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Engineer’s and Technical Writer’s View
Here are some tips and ideas to help you convert technical content into engaging eLearning programs.
Unbundling Content – From Technical View to Learner View
To make technical training engaging, we need to re-think the content and switch from the technical view (engineer, technical writer or subject matter expert (SME) point of view) to the learner or user point of view. Below is an illustration showing the comparison between the Technical View and the Learner View. The unbundling process allows us to successfully identify elements or parts of the content that help the learners gain knowledge and apply the content to different situations and delivery methods.
Content on Certification of Systems Administrators in Networking
Click here to view example of 15 Minute Slideshow (partial pages only)
Weaving technical content with cases/scenarios
These are suggested steps to weave technical content with cases and scenarios.
Gather cases, scenarios and stories of how the content actually helps in real-work situations. See Instant Learning: How it works and how to make it happen
This is done by identifying the 20% of the content and the related cases in real-life work situations and their impacts on performance. For example, though login information is important, it is probably less significant compared to the consequence when users of the software fail to enter the right data for patient diagnostics or an employee classification (hourly or exempt). The effect of wrong data entry has potential catastrophic repercussions in billing, compliance, and others. So, instead of instructing learners on the features of the right data entry, we start with the cases and scenarios that heighten the positive or negative values and impacts of the specific feature and function.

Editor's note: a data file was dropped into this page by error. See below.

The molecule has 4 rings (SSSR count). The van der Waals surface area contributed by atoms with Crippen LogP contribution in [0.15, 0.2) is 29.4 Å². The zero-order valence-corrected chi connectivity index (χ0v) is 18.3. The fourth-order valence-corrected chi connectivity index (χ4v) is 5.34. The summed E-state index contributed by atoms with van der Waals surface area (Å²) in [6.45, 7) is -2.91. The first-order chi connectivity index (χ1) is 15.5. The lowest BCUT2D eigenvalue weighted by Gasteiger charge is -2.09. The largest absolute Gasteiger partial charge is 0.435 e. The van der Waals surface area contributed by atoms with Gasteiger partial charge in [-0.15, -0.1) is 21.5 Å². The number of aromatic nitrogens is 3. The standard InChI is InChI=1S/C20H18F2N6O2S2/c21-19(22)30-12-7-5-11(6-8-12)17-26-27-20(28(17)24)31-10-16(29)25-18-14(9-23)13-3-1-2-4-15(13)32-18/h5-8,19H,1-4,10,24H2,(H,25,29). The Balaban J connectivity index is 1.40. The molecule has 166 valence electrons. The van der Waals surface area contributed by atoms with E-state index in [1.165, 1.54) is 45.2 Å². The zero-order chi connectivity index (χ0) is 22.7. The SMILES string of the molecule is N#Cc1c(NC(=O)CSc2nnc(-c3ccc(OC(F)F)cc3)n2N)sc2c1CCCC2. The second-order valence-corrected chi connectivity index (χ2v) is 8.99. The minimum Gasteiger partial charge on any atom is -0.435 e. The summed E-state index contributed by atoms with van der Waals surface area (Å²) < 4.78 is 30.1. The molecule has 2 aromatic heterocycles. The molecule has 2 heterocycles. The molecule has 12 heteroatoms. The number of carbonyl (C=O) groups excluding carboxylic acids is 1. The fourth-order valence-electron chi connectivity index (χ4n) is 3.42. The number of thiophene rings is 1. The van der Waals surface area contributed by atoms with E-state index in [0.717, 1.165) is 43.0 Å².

In this example, when do we get to use the detailed guide or instruction? The detailed content becomes a reference, guide or resource. This serves as a valuable on-the-job learning and quick reference.
The number of cases and scenarios to be used depends on the amount of must-learn content you want learners to focus on, immediately. Should the learner need to connect a case or scenario to a detailed reference for a better comprehension of the case and content, it will be wise to provide a link to such reference.
This is a software demo (compliments of Articulate.com) demonstrating how it combines a case / scenario and story to connect the technical content with a specific story by the narrator.
Instant Learning: How it works and how to make it happen
eLearning Design for Short Attention Span and Overloaded Learners